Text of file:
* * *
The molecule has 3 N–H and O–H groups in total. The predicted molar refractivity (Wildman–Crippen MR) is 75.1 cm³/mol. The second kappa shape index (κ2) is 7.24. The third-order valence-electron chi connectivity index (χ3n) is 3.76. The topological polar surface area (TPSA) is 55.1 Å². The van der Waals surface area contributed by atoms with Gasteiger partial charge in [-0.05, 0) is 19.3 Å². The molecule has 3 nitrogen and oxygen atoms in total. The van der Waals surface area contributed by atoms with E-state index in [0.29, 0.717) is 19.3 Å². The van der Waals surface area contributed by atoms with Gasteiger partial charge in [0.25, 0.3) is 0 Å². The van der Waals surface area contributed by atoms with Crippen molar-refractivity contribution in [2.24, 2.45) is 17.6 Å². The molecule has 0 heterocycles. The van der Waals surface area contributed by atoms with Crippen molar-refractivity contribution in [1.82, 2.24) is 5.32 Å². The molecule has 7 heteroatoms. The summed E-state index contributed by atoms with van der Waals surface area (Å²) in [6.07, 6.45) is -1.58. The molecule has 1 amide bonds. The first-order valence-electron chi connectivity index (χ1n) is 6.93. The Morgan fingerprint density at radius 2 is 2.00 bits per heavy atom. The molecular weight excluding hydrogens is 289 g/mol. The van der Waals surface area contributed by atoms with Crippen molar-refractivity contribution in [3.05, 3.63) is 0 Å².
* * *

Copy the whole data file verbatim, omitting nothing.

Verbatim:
The molecule has 3 N–H and O–H groups in total. The predicted molar refractivity (Wildman–Crippen MR) is 75.1 cm³/mol. The second kappa shape index (κ2) is 7.24. The third-order valence-electron chi connectivity index (χ3n) is 3.76. The topological polar surface area (TPSA) is 55.1 Å². The van der Waals surface area contributed by atoms with Gasteiger partial charge in [-0.05, 0) is 19.3 Å². The molecule has 3 nitrogen and oxygen atoms in total. The van der Waals surface area contributed by atoms with E-state index in [0.29, 0.717) is 19.3 Å². The van der Waals surface area contributed by atoms with Gasteiger partial charge in [0.25, 0.3) is 0 Å². The van der Waals surface area contributed by atoms with Crippen molar-refractivity contribution in [2.24, 2.45) is 17.6 Å². The molecule has 0 heterocycles. The van der Waals surface area contributed by atoms with Crippen molar-refractivity contribution in [1.82, 2.24) is 5.32 Å². The molecule has 7 heteroatoms. The summed E-state index contributed by atoms with van der Waals surface area (Å²) in [6.07, 6.45) is -1.58. The molecule has 1 amide bonds. The first-order valence-electron chi connectivity index (χ1n) is 6.93. The Morgan fingerprint density at radius 2 is 2.00 bits per heavy atom. The molecular weight excluding hydrogens is 289 g/mol. The van der Waals surface area contributed by atoms with Crippen molar-refractivity contribution in [3.05, 3.63) is 0 Å².